Except when they don’t.

I love the colors of fall. The rich, crisp, neon-bright leaves in sunlight and sunset always light up my eyes and soul with delight. The sturdy chrysanthemums flower into frosted landscapes, lessening the loss of green grass. The brightest blues you can ever see are in the fall. I love the Technicolor of the season.

Winter offers a cleaner landscape. The pure art of tree limbs show their character and whimsy. They are barren of leaves, but now expose interesting personalities and strength. Frost sparkles in feather patterns across yards and windows, and crusts the surface of ponds and other standing water pools. Gorgeous crystalline structures mesmerize, fire lit by sun, moon, or neon lighting. And snow! The gorgeous textures of snow and the diamond-bright glitter after a snowfall never fails to delight! Numbed fingers and noses cannot detract from the sumptuous feast of eye candy that winter offers.

Then…at last… a spring. Where mists of green haze around bushes and lawns. I get excited at the new life reaching out. The colors are so rich, lush, and velvety-deep. The morning fog leaves silvery wisps of fantasy that wrap around crocus, daffodils, and snowdrops. Again I marvel at the eye-candy all around me.

As spring surges into summer, the cacophony of color riots around me. Thunderstorms with their lights shows, the spectacular sunsets, the incredible variety of texture and color amaze me over and over again.

The light in my husband’s eyes when I greet him in the evening after work; a lazy smile from Phil, or glowing smile beaming from Susan’s beautiful face; the smile of my grandson Liam as he catches sight of me; the happy tongue-sticking-out I get from little Aiden that tells me he knows me… These gifts to the heart are so precious to me that I can hardly bear to contemplate not seeing them.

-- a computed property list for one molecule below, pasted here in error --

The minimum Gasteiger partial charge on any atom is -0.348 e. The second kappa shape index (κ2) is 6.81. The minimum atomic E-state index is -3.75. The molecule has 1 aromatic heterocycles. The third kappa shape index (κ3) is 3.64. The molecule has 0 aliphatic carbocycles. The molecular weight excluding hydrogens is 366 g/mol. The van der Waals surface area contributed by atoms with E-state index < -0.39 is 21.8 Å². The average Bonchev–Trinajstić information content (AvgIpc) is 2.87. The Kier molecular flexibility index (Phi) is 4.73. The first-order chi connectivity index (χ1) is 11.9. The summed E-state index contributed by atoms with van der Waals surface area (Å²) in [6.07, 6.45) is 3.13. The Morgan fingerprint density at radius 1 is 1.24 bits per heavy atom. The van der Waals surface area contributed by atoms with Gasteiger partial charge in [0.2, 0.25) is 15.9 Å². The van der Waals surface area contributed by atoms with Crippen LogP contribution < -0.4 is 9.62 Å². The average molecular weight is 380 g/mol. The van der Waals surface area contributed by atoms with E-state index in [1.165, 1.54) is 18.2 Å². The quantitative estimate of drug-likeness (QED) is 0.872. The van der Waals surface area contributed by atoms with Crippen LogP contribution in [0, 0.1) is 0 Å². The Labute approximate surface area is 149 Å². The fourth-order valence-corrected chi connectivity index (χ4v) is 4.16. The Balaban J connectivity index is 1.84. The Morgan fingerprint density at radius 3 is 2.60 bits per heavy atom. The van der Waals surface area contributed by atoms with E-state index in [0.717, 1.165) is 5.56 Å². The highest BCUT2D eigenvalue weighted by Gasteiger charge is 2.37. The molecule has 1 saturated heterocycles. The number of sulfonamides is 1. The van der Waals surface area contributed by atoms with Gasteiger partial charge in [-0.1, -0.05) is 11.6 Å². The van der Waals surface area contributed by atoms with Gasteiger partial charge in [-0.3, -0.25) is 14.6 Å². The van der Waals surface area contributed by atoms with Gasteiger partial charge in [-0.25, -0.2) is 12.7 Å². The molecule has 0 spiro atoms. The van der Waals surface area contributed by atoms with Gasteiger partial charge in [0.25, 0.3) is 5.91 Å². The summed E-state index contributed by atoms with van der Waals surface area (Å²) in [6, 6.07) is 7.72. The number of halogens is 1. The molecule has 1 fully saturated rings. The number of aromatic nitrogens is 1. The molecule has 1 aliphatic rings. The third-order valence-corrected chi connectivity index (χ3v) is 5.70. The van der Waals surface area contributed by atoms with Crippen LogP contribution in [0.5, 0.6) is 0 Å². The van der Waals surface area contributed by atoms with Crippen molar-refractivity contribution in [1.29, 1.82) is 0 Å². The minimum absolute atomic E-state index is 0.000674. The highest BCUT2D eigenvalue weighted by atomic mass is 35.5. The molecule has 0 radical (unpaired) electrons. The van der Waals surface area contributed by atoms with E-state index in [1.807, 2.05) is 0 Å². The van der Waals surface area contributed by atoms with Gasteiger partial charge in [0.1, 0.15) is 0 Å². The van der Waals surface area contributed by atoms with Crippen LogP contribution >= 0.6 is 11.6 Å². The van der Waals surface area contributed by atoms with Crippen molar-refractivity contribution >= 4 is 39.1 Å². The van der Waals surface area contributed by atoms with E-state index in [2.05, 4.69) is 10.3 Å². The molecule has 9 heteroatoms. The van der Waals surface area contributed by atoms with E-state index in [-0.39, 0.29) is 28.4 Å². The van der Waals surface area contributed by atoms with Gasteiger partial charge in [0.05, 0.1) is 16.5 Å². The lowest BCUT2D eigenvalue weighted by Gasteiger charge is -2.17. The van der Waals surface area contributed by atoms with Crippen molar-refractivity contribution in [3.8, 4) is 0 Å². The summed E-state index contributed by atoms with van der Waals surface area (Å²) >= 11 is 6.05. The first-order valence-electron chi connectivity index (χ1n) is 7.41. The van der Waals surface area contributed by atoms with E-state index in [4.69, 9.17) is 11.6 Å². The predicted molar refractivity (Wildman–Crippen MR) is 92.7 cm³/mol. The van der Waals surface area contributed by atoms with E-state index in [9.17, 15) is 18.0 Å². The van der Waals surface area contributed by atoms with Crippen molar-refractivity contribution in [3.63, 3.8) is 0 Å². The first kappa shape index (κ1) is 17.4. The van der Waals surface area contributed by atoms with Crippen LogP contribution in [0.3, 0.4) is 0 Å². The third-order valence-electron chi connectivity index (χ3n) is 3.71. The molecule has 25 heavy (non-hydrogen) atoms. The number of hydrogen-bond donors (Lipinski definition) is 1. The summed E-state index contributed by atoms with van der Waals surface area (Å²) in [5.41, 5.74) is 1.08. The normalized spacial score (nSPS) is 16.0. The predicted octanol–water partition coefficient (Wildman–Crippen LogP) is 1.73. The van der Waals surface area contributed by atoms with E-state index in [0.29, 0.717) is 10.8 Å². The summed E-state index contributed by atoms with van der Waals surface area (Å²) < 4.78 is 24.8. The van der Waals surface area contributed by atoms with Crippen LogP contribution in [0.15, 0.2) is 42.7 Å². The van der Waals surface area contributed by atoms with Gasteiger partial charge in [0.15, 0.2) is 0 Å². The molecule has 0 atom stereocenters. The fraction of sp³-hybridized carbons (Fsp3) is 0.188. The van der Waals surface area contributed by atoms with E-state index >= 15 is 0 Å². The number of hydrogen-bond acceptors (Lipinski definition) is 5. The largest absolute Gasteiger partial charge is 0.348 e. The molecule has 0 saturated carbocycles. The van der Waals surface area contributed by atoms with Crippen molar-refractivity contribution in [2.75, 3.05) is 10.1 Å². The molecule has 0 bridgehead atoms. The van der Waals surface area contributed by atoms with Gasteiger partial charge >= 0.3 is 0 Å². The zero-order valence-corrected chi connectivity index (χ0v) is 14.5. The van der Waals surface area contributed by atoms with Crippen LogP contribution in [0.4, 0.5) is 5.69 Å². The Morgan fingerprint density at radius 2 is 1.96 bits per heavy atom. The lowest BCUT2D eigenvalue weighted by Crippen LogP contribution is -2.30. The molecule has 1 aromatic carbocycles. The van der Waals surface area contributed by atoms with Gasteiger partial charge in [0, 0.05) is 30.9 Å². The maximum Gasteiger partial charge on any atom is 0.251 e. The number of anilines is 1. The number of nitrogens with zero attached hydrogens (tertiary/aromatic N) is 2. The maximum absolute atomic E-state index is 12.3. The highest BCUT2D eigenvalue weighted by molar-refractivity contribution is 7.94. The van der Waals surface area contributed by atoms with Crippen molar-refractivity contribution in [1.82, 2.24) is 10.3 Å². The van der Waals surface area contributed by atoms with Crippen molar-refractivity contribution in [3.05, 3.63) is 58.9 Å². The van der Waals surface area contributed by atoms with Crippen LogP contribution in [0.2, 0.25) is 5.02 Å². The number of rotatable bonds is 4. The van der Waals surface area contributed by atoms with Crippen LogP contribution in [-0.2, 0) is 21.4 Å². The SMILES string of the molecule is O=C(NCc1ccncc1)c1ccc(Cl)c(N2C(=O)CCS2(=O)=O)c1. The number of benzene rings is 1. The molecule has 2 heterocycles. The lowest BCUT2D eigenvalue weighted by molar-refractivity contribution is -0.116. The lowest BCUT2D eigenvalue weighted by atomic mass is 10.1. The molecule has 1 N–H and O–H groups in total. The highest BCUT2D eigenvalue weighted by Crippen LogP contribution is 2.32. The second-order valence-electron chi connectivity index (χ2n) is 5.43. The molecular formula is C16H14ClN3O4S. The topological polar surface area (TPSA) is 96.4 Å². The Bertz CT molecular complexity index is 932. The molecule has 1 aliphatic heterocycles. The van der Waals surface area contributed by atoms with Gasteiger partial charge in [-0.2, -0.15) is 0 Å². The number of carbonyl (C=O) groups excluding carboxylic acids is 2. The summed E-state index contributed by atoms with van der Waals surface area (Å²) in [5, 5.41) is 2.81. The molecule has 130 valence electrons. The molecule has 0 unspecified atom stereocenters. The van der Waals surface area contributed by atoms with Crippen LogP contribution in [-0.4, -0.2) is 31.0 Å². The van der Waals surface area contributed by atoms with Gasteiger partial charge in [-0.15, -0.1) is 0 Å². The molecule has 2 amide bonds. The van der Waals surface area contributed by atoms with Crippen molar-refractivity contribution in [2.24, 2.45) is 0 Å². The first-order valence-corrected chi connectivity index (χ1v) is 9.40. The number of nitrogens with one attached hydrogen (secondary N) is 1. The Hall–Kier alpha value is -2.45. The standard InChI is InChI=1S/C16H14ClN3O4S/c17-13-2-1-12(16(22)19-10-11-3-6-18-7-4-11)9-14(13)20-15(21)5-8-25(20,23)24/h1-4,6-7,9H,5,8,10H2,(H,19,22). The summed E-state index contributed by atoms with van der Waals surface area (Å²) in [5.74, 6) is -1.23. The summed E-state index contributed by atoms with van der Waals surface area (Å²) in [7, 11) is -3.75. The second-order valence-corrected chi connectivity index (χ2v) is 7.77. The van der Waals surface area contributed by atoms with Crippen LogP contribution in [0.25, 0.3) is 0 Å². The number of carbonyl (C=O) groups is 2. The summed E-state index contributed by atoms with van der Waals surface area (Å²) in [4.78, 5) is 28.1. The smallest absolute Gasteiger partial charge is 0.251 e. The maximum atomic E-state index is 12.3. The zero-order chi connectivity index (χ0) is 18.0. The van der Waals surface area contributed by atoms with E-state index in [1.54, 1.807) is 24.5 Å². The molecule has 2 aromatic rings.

But I *do* think about losing my sight from time to time. It would be horrid. I would most definitely hate it. I resent wearing corrective lenses but am grateful they allow me to continue seeing the love around me.

My current eye infection has affected my eyesight. My left eye is seriously worse out-of-whack because of it. I realized just how badly off this afternoon when I tried to read an eye chart for the doctor. No wonder focusing gets so tiring and painful!

I cover the affected eye with my hand for some relief, and also to be able to drive to and from work, home, and the doctors office. In trying to compensate, my right eye gets tired and has trouble coping with focusing. Light hurts even worse than usual. I squint.

I should rest my eye whenever possible. I can knit with my eyes closed*, most of the time because I choose patterns that allow me to do so. Years of practice also help.

*The current pattern, a sweater for Aunt Peggy, is all garter stitch. Elizabeth Zimmerman would approve .

Dick and Jane and Sally and Spot were all in my early reading primer books. “Look! See!” and that is all I can think of…storing up visual memories for a fearful future time when vision is a memory. It happens. I know people with macular degeneration. They are seriously pissed about it. They do fine, but they miss actually _seeing_ things.

I am a world class worrier about things like this. I have no known genetic markers for macular degeneration. I have lousy vision and astigmatism, yes. I have a history of herpes simplex virus (cold sores), too. It is only in the past couple of years that I have been having episodes where they appear not around my mouth, but on my eyelids. If they infect the cornea (a real possibility), blindness is a common result.

My worries are not completely improbable. Unfortunately.

Fortunately, my hearing remains. I love the texture, color, and emotion of sound. And my voice remains, but I am still a better reader than singer. I just noticed recently that the skills I use to read aloud and deliver scripture, read stories aloud, etc., are not always compatible with singing skills. The way words are delivered in song and in speaking are not the same. Interesting. Another area to explore and work on.

The doctor assures me that in 3-4 days my visual difficulties will be much improved… but if not, to please contact him.

I will.